Job Seekers Want to Know: Why Hiring Manager’s Don’t Call, Don’t Write or Communicate

By:  Tracy Levine, Principal, Advantage Talent Inc., Managing Principal, Renaissance Executive

Every other week, The Advantage Talent Inc. Renaissance Executive Transition Forum, composed of top Executives who are highly educated and highly accomplished, meet for networking and peer mentorship.  They share their successes and their obstacles.  An obstacle that gets brought up every meeting is the lack of follow-up by Executive Recruiters and Hiring Managers once a candidate has applied to a job.  With the advent of online job applications the process has become very impersonal.

The following are some reasons why Recruiters and Hiring Managers may not be responding to a Candidate.

Volume of Resumes:  The U6 unemployment numbers have been hovering between 15-17% since 2009.  According the Bureau of Labor Statistic the U6 unemployment number was 16.2% in June.  This equates to approximately 23.5 million people looking for jobs.  Recruiters and Hiring Managing are seeing an unprecedented number of applicants.  It has become too overwhelming to send confirmation emails or personal feedback.  Compounding this problem are candidates hiring companies to mass mail their resumes to recruiters and hiring managers.

Hiring Managers OverwhelmedLet’s talk on the phone, get Coffee or get Lunch to Discuss Opportunities:  Gone are the days of courtesy interviews.  Most recruiters and hiring managers do not have time to talk on the phone, get coffee or get lunch to discuss possible future opportunities with individual candidates.  The sheer volume of requests for these types of interactions makes the odds of a Recruiter or Hiring Manager calling a job seeker back slim to none. The best way to up your odds of a callback is to offer to help the hiring manager.  For example, if you know of a perfect candidate for a posted job, contact the hiring manager with the information.  During this phone call, you can talk about the type of opportunities you are interested in learning about.

Not Following Directions on How to Apply for the Job:  The most common mistake is applying for a job without attaching a resume.  The second mistake is not attaching a cover letter when one is requested.  For example, on Emory University’s Alumni Career Board, there is a box where the employer can check if they want a cover letter or not.  Not including a cover letter when the employer requests one may take the Candidate out of consideration.  On the other hand, a no cover letter request means do not send one.  Ignoring the hiring manager’s preferences is disrespectful and will probably result in no communication from the hiring manager.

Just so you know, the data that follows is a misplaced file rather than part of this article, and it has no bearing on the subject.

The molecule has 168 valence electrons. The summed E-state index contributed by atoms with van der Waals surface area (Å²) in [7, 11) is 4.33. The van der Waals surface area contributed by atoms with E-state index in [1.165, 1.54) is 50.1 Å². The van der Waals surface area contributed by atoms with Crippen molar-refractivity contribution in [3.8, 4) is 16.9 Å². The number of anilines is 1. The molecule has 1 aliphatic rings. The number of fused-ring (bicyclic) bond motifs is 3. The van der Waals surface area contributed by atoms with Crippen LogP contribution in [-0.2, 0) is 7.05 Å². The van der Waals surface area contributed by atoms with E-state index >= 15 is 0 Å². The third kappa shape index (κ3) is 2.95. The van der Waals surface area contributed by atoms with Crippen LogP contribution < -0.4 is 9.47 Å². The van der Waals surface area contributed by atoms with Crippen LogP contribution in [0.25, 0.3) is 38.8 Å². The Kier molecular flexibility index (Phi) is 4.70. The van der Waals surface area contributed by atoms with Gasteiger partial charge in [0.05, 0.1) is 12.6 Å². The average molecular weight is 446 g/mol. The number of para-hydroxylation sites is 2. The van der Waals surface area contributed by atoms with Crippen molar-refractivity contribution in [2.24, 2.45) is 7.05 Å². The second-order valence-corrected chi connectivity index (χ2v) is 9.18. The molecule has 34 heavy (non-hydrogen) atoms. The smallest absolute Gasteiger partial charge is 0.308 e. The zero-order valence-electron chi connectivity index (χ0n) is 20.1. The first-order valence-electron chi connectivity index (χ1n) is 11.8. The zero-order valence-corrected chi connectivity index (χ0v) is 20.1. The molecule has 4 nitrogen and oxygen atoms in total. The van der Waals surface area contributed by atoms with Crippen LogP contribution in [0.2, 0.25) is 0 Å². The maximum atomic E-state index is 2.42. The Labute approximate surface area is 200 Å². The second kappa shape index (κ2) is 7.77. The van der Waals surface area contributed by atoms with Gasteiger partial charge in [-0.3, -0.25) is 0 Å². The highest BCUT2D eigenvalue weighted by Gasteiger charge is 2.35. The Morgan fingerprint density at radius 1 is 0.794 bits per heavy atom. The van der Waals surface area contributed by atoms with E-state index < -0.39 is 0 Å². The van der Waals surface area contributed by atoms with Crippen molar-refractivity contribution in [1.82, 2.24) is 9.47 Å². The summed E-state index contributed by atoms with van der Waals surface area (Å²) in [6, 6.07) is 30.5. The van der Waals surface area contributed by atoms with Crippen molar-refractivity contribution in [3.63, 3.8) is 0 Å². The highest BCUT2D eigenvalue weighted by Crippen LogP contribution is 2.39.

Writing an e-mail or sending a Linkedin message about a job posting is not the same action as applying for a job.  The “apply here” button is at the end of posted jobs for a reason.  In the same category is a candidate calling because they have seen a posting and they want to talk about the job.  Without a resume, the hiring manager has no reason to believe the Candidate is going to be better than the Candidates who have already applied.   Once again, look at the U6 number.  With so many people looking for jobs, hiring managers are probably not going to take the time to chit-chat with a candidate about a job they might be qualified to fill or might apply to in the future.  Candidates who follow directions and do not try to circumvent the process get considered first.  Not applying for a job almost guarantees a Candidate will not hear from the hiring manager.

The Answer can be found in the Job Description:  The absolute disconnect between some Candidates’ resumes and the job description can leave the hiring manager shaking their head.   If a candidate has applied to a job and not received feedback, they might want to reread the job description.  Please consider how the recipient would view your value to the organization.

If the Hiring Manager or Recruiting Firm do not see value in speaking with you, you might want to consider changing your approach.

2 thoughts on “Job Seekers Want to Know: Why Hiring Manager’s Don’t Call, Don’t Write or Communicate

  1. All this rings true for me and explains a lot. BUT what about the recruiters who hunt ME down and approach me because they’ve seen my resume and say that I’d make a good candidate. None of these people ever, ever gets back to me. This is irritating, disrespectful and depressing.

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